The NFL and several Hollywood personalities are partnering to create a series of PSAs that will air during games beginning later this month.
The NFL and several Hollywood personalities are partnering to create a series of anti-domestic violence PSAs that will air during games beginning later this month, according to USA TODAY.
The PSAs are being filmed in conjunction with actress Mariska Hargitay, known for her role on the television series "Law and Order: Special Victims Unit," and her Joyful Heart Foundation, which has been running an anti-domestic violence and sexual assault campaign PSA campaign in partnership with the NO MORE Project.
The NFL began airing "NO MORE" PSAs, which feature Hollywood stars, last month. The new PSAs will star "dozens" of current and former NFL players. New York Giants quarterback Eli Manning and linebacker Mark Herzlich and current NFL vice president Troy Vincent have all already participated in filming.
Hargitay is directing PSAs being filmed in New York, while actors Blair Underwood and Tate Donovan are directing PSAs being filmed in California and Texas, respectively.
"This is tangible. This is a monumental step toward change," Hargitay told USA TODAY Sports in a phone interview Monday. "If badass NFL heroes are coming forward to talk about these issues, I guarantee you it is going give inspiration and permission to young boys to step up in a new way. Love in a new way, protect in a new way, and to be a man in a new way."
"The vast majority of men aren't violent, the problem is, they are silent about what other men perpetrate," Hargitay said. "That's why this is so insanely powerful. Men are getting off the sidelines and are going to speak up. If sports is the most frequent place where people are talking about this, why not use this opportunity to educate the community?"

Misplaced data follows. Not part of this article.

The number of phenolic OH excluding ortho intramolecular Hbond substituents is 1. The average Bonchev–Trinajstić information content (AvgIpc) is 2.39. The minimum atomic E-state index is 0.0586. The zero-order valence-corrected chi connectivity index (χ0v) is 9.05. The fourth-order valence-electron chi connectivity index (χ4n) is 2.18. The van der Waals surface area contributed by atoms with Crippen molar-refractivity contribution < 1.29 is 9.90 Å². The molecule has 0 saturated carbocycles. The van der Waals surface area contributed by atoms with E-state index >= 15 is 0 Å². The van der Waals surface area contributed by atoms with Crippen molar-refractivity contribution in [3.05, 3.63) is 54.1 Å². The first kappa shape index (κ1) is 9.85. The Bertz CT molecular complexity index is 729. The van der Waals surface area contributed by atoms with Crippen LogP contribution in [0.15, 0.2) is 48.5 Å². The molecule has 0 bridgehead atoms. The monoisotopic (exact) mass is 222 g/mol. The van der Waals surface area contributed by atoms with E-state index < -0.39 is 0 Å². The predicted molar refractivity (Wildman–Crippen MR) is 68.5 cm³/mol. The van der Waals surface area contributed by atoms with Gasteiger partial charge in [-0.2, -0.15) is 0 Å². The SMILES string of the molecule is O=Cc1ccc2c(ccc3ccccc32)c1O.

The NFL has faced significant criticism over its domestic violence policy in the wake of the case involving former Baltimore Ravens running back Ray Rice, as well as those of Carolina Panthers defensive end Greg Hardy and San Francisco 49ers defensive end Ray McDonald, among others.
While NFL commissioner Roger Goodell announced increased penalties for domestic violence-related offenses after the initial two-game suspension for Rice was deemed too weak, increased criticism seen in the wake of the release of the second Rice video has led Goodell and the league to deliberate how to change the NFL's personal conduct policy further.
It was reported that Goodell is meeting with NFLPA president DeMaurice Smith on Tuesday to discuss the personal conduct policy.
- Ben Estes